• Smart Camp: Smart Camp is a service provided by Sai’s Angels Foundation, an organization operating out of India. This organization believes in a flipped classroom that promotes student activities instead of teacher lectures. Smart Camp works to provide academic enrichment within a 21st Century classroom while teaching life skills and a value-based education. For more information:


Religious Organizations: Different religious groups offer after school programing for members of their congregations or for the communities they are located in. These programs are funded by the church or religious group and typically involve religious teachings within their day-to-day activities. For example:

  • End Times Sabbath Worship Center: A religion-based enrichment program operating out of Orlando, Florida. This organization provides daily learning activities such as fun experiments based in the physical and mental needs of the child. They also have bible readings and teachings included within their daily programs. For additional information:


Additional Resources:  

  • Afterschool Alliance: An overarching organization that works to promote the importance of after school programing. They work to be an effective voice in not only the promotion of after school programing, but the need for quality programming within these organizations. For more information:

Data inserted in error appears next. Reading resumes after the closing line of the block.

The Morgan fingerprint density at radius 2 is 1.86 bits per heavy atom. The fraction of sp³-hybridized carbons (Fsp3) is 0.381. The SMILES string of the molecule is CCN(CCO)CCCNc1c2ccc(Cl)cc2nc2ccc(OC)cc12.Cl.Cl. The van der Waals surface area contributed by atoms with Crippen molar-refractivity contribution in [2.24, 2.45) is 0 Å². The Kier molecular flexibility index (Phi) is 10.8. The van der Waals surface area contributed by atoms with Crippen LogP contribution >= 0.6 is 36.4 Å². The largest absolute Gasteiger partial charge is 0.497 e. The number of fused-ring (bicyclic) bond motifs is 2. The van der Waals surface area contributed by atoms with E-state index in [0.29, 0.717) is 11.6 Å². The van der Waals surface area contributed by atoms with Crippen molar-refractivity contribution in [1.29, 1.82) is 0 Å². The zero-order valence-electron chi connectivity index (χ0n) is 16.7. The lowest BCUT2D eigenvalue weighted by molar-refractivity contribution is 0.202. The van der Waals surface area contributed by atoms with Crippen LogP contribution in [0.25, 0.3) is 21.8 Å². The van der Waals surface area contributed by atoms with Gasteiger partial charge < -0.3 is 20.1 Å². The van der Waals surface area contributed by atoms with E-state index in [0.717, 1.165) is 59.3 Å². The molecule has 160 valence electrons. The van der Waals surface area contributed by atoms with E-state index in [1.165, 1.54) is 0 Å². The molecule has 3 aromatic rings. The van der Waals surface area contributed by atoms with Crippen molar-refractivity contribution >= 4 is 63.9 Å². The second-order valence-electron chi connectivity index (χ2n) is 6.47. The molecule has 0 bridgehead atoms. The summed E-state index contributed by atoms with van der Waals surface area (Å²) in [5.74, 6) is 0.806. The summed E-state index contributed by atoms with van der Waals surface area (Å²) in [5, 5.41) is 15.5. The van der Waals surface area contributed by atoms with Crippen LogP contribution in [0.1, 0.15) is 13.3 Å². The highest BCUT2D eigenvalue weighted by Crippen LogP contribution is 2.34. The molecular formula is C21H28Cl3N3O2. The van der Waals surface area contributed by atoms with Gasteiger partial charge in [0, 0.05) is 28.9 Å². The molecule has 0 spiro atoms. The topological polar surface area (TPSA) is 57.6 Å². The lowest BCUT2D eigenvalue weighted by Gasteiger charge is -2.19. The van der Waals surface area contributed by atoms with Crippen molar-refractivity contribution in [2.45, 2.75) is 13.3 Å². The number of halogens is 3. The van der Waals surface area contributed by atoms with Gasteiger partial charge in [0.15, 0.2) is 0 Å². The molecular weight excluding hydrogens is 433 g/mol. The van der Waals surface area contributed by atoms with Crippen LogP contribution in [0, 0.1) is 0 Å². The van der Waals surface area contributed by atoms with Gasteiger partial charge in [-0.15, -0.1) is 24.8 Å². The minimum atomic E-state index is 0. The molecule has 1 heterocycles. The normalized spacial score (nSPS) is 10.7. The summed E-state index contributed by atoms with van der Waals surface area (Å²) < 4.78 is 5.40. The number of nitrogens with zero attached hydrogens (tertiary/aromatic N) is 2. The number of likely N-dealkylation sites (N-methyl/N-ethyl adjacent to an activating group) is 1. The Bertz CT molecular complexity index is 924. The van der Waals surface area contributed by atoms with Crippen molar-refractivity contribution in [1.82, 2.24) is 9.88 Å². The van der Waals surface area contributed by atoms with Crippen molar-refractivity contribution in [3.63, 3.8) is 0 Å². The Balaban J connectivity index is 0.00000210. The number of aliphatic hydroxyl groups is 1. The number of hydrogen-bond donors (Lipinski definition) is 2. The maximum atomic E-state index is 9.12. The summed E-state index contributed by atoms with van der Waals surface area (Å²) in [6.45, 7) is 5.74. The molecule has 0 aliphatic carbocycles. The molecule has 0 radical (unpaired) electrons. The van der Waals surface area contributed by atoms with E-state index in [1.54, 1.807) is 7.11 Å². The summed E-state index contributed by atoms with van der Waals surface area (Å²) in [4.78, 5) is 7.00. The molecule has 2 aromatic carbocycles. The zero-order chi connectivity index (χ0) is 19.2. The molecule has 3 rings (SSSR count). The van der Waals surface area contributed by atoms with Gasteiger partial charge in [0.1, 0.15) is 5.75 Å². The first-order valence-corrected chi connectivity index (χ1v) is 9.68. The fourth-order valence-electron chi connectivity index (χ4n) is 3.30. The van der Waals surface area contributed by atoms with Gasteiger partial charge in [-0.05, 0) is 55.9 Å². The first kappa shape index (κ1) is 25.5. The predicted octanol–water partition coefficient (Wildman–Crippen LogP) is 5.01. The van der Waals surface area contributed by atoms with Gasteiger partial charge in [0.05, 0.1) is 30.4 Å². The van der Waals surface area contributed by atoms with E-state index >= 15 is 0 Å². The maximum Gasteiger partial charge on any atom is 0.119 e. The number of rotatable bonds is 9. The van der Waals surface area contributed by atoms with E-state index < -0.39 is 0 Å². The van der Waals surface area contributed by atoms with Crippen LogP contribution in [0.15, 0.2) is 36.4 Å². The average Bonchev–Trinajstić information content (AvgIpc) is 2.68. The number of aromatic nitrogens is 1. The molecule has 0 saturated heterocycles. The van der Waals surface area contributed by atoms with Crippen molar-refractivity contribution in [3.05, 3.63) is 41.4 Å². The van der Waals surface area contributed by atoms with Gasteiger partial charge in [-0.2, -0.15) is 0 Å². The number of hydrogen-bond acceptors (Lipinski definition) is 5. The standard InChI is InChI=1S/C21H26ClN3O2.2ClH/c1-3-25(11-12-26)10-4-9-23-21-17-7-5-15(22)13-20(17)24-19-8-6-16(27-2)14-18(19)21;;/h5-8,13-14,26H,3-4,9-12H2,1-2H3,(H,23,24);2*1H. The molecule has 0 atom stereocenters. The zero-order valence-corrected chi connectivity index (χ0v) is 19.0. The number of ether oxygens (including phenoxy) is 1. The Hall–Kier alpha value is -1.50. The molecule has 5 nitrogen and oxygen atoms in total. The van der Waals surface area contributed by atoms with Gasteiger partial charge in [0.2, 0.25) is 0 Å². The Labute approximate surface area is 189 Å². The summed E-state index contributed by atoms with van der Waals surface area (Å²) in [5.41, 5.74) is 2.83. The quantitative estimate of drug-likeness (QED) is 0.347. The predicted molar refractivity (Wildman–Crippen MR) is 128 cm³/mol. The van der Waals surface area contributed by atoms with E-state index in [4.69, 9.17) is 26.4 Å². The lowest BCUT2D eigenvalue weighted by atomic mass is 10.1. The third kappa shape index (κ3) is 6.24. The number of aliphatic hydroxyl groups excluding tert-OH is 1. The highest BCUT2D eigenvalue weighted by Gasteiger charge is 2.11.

• A government website that provides information for strengthening effective youth programs, including after school programs. They provide additional resources and access to funding grants for local organizations. For more information:
  • National Afterschool Association (NAA): NAA works as a professional organization that provides research-based best practices for out-of-school time. They work closely with educational researchers to find the best way to utilize after school programs. They host a yearly national convention to promote after school programming and have 30 state affiliates that help promote local organizations with each state. For additional Information: